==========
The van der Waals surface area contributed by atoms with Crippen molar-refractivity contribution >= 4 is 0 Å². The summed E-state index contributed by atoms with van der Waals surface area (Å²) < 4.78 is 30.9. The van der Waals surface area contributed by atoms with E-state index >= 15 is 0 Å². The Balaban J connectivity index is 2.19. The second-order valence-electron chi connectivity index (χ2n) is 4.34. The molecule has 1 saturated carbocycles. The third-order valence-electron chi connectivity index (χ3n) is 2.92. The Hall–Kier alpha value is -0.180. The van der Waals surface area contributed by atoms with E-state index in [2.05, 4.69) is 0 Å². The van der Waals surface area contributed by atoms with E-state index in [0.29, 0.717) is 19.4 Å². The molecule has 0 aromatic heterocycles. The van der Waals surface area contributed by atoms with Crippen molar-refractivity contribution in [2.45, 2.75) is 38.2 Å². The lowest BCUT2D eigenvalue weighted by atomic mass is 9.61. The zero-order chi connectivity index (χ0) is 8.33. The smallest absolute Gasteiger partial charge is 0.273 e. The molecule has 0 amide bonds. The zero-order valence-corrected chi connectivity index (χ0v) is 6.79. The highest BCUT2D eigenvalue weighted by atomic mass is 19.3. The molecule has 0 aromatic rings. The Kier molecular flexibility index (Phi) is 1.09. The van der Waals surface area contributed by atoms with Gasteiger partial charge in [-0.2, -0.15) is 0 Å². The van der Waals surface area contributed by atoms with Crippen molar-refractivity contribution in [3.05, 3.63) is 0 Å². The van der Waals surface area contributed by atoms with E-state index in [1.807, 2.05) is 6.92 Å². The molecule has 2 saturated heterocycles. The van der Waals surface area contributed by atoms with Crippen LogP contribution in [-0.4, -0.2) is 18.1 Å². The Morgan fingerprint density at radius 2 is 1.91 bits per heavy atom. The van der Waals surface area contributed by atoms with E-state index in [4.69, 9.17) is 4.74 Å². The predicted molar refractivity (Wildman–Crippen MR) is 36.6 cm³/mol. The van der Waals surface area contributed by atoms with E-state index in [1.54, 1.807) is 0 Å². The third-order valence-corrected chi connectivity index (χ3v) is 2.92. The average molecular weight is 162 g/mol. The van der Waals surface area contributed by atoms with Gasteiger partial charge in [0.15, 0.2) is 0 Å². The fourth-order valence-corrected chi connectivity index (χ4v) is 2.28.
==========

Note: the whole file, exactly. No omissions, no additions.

The van der Waals surface area contributed by atoms with Crippen molar-refractivity contribution >= 4 is 0 Å². The summed E-state index contributed by atoms with van der Waals surface area (Å²) < 4.78 is 30.9. The van der Waals surface area contributed by atoms with E-state index >= 15 is 0 Å². The Balaban J connectivity index is 2.19. The second-order valence-electron chi connectivity index (χ2n) is 4.34. The molecule has 1 saturated carbocycles. The third-order valence-electron chi connectivity index (χ3n) is 2.92. The Hall–Kier alpha value is -0.180. The van der Waals surface area contributed by atoms with E-state index in [2.05, 4.69) is 0 Å². The van der Waals surface area contributed by atoms with E-state index in [0.29, 0.717) is 19.4 Å². The molecule has 0 aromatic heterocycles. The van der Waals surface area contributed by atoms with Crippen molar-refractivity contribution in [2.45, 2.75) is 38.2 Å². The lowest BCUT2D eigenvalue weighted by atomic mass is 9.61. The zero-order chi connectivity index (χ0) is 8.33. The smallest absolute Gasteiger partial charge is 0.273 e. The molecule has 0 amide bonds. The zero-order valence-corrected chi connectivity index (χ0v) is 6.79. The highest BCUT2D eigenvalue weighted by atomic mass is 19.3. The molecule has 0 aromatic rings. The Kier molecular flexibility index (Phi) is 1.09. The van der Waals surface area contributed by atoms with Gasteiger partial charge in [-0.2, -0.15) is 0 Å². The van der Waals surface area contributed by atoms with Crippen molar-refractivity contribution in [3.05, 3.63) is 0 Å². The van der Waals surface area contributed by atoms with E-state index in [1.807, 2.05) is 6.92 Å². The molecule has 2 saturated heterocycles. The van der Waals surface area contributed by atoms with Crippen LogP contribution in [-0.4, -0.2) is 18.1 Å². The Morgan fingerprint density at radius 2 is 1.91 bits per heavy atom. The van der Waals surface area contributed by atoms with E-state index in [4.69, 9.17) is 4.74 Å². The predicted molar refractivity (Wildman–Crippen MR) is 36.6 cm³/mol. The van der Waals surface area contributed by atoms with E-state index in [1.54, 1.807) is 0 Å². The third-order valence-corrected chi connectivity index (χ3v) is 2.92. The average molecular weight is 162 g/mol. The van der Waals surface area contributed by atoms with Gasteiger partial charge in [0.15, 0.2) is 0 Å². The fourth-order valence-corrected chi connectivity index (χ4v) is 2.28.